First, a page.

It was with the promise of a reimagined roadmap and a vision of accounting for the future that 2000 attendees from 24 countries descended on the ExCeL Centre for Xerocon London.
As a line-up of Xero leaders took to the stage alongside technologists, journalists, authors, fintech leaders and accounting partners, we share some of their themes for the future.
Connectivity creates communities
Whether questioning the importance of human relationships, the ease of automated data flows or the demands of digitisation, the power and potential of connectivity was a consistent theme of Xerocon.
“The world of cloud software fosters incredible connectivity between you and small businesses,” said MD Gary Turner, who spoke to Xero’s announcement that it had surpassed 250,000 subscribers in the UK.
“More than ninety percent of Xero customers are already connected to an accountant or a bookkeeper. That means you are already there – helping people, guiding people, steering them through change and answering questions.”
Technologist Richard Susskind OBE added his own perspective.
“We are in the privileged position to have been born in a time that’s seen greater technological progress than the world has ever known,” he said.
“It’s time to crack the industry open and embrace the opportunities ahead.”
More than compliance
With connectivity deepening and Xero’s transition to Amazon Web Services complete, there’s never been a better time to anticipate real change, and fast.
“There will always be compliance, but there won’t always only be compliance,” said Turner of the imminent industry shift. “We now have 11 years of maturity on the cloud and clients who are increasingly habituated are extending their leads over traditional clients.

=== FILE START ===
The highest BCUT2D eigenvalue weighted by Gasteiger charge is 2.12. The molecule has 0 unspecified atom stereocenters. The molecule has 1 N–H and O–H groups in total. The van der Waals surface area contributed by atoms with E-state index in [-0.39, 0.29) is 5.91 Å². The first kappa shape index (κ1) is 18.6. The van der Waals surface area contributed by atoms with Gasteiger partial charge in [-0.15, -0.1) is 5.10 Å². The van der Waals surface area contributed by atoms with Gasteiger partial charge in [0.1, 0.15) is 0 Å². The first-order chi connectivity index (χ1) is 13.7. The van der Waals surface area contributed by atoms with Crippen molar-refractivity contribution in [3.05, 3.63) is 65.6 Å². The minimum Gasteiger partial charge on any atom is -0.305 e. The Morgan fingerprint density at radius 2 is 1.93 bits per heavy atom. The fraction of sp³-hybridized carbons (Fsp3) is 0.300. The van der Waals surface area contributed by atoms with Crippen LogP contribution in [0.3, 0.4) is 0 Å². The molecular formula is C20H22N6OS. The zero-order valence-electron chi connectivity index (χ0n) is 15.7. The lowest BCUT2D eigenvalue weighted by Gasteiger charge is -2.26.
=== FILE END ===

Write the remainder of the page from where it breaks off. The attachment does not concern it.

“I strongly believe we’re within reach of an advisory technology world.”
“We are building a global accounting engine that can really help you transition from compliance work to the realm of a growth consultant,” added Drury. “We’re able to reinvent accounting; to help you help small businesses to grow and create jobs.”
An intrinsic element of small business success
Any successful small business must learn to navigate change and, due to upcoming legislations, this is especially true in the UK. As their trusted advisors, accountants and bookkeepers are set to play a pivotal role in the trading times to come.
“Small businesses are thinking, where are my customers? Are they local? Are they online? Is the opportunity international? Is it through government?,” said Emma Jones, entrepreneur and founder of Enterprise Nation. “It’s up to advisors to help make these connections.”
“You are not only transacting with these businesses,” added Drury. “You are a part of them. That means you can start to think about things in a whole new way, such as whether you have increased employment among your client base or how many of your customers have turned from local traders to exporters.
“You can track the change you create in your local community – and that is incredibly powerful.”
To be human is to be beautiful
But one key sentiment shared by author and consultant Tim Leberecht spoke to the heart of Xero’s accounting vision for the future: “To run a human business means to run a beautiful business.”
This human aspect of technology was front and centre when VP of Product Laura Cardinal and Chief Partner Officer Anna Curzon unveiled a roadmap of features that will take Xero from the back office to provide front office support. Because, as Chief People Officer Rachael Powell reminded attendees, it’s the people in your business who will help you to affect big change.
“The vision we have for the future is not just a technology one,” concluded Drury. “It’s very much a human one.”